There's a photo on Wellington photographer Chev Hassett's website of a letter that his father sent from Rimutaka Prison. The handwriting loops around and around, and the words do too, in heartbreaking ways. "Sorry for not being there for you," he writes. "Sorry for being a shit dad son!" Not long after his release, Chev's dad was killed in a motorbike accident.
Chev's personal and powerful photographic project, Ko Tooku taumata tonu, ko Hawaiki, came out of this tragedy. Growing up with a Pākeha mother and Māori (Ngāti Porou) father, Chev says it's his way of trying to understand his Māori side. "Hawaiki is like the place where they say some Māori come from and where we all go when we die, like our heaven," says Chev. "So it's just me trying to find myself, my peaceful place and for me to engage more with my culture in a more formal way."
I caught up with Chev to find out how.
VICE: Kia Ora Chev. Take me through some of the images. The project was a book wasn't it?
Chev Hassett: Yes. My book had three layers. There's Te Kore, the realm of nothing, Te Pō is the darkness or the void, and from there comes Te Ao, which means the world of light. That's how the world was made for Māori and that's how my art is made too.
The book starts with, in Māori, it says, "from darkness, light is born" and then there's a poem about my iwi specifically and it just talks about how I came into this world and how the world came to be. My grandad wrote something similar and it's in a book for our marae so that's what inspired me to write my own one.
What's the story behind the waka?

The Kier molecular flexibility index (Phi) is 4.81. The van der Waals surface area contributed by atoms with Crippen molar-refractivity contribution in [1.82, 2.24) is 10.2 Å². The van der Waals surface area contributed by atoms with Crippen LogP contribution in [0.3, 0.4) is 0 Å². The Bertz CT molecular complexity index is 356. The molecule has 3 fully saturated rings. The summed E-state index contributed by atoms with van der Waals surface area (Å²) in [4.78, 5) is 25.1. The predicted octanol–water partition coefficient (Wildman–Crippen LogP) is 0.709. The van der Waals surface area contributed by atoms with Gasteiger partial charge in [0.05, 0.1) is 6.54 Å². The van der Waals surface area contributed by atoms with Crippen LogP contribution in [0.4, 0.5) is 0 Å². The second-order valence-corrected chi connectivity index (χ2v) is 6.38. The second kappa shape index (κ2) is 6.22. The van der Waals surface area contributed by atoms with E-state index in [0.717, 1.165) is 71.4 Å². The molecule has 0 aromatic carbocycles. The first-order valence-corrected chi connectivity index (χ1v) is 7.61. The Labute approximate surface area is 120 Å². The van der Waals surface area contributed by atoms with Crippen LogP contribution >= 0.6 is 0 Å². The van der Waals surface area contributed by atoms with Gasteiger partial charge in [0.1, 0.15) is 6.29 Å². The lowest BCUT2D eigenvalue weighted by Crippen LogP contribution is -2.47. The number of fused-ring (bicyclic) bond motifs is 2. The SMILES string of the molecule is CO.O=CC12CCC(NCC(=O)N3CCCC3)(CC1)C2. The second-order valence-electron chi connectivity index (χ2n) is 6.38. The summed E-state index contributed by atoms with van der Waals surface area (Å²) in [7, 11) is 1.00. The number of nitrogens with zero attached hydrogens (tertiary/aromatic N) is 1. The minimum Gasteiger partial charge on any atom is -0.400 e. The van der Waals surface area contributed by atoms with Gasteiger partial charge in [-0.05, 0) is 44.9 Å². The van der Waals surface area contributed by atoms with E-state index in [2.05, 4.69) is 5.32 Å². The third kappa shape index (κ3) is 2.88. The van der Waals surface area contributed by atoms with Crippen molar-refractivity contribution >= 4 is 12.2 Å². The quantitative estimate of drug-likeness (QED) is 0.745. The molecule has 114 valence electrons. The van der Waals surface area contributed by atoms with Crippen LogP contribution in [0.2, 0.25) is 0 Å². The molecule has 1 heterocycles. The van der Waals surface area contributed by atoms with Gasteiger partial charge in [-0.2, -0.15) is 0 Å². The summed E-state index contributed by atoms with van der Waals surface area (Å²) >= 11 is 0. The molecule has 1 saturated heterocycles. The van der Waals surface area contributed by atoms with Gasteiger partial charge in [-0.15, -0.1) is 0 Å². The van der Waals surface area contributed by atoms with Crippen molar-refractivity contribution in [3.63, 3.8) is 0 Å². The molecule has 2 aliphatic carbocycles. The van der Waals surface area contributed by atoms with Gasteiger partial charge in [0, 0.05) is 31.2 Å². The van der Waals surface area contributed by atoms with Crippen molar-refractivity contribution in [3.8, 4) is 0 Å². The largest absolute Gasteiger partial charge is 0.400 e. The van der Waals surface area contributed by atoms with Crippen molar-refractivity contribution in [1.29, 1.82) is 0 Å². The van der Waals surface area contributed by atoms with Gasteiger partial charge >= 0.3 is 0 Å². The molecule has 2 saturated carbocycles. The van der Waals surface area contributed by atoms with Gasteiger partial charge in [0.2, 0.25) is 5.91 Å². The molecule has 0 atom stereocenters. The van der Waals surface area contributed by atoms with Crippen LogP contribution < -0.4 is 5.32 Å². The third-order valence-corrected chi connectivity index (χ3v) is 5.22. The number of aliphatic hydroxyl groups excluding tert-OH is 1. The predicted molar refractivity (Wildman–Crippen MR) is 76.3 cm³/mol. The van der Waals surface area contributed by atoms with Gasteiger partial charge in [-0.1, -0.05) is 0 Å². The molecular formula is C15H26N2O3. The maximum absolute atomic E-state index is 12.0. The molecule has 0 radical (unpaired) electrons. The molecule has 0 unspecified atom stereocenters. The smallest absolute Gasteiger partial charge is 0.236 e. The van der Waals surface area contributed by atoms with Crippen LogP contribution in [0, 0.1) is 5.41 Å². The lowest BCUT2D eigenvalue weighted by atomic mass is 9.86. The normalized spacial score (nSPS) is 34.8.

It's meant to be the waka of Māui, so in the beginning when he fished up New Zealand with his brothers, that's the waka he was on. In the photo, the waka faces the mountain, which is where he landed, and our tribe did too. That mountain is called Hikurangi and it's the first mountain in the world that hits the sun. The image shows the waka, my mountain and my river—so they're all key elements of my iwi in one picture.
Who are the people in the photos?
Everyone's family. It is ordered like a pepeha—how you introduce yourself in Māori. At the start, the man is my Grandad, the next one is my Nan, and then there's my marae and it goes on.
Tell me the story behind the necklace you're wearing.
It's a mangopare, hammerhead shark, and it's made out of whalebone. The men in my tribe, back in the day, would get this pattern and it means don't give up. When you try to kill a hammerhead shark it doesn't die easily and when it does die it's body keeps moving.
What about some of the other carvings in the images?
There's a tekoteko, which is like a guardian that my Dad made me, he was a carver. My mum holds a waka huia that he made that for her when they were young. Then there's a waka aroha and that's like an urn, so that's my Dad, technically.
Is that what you're holding with the forest image of you?
Yeah, that's me and my dad in the forest. Every image is in a certain place for a reason that connects back to the ideas.
There's definitely a spiritual element to the photos.
In Māori art, everything is done for a reason and it's done a certain way so it has an extra layer, a spiritual layer. You can see that when you see carvings you have a feeling of like another element. So I try to follow the same protocols to create my photography. And it's a layer that can't really exist in any other culture; it can only exist in my culture. I follow all these rules before I take the picture.
What kind of rules?
I can't take photos in other people's maraes, because I'm not from there. Most of the marae I took photos on you have to be welcomed and invited in. And once I'm in there I have to make sure it's all good with the people that live there and learn all the history about the marae.
If I didn't do that I think it would be too thin. I have to learn about all the cultural objects prior or it won't come out the same. That means for every photo I had to learn a lot about before I took the photo.
See more work by Chev Hassett here.
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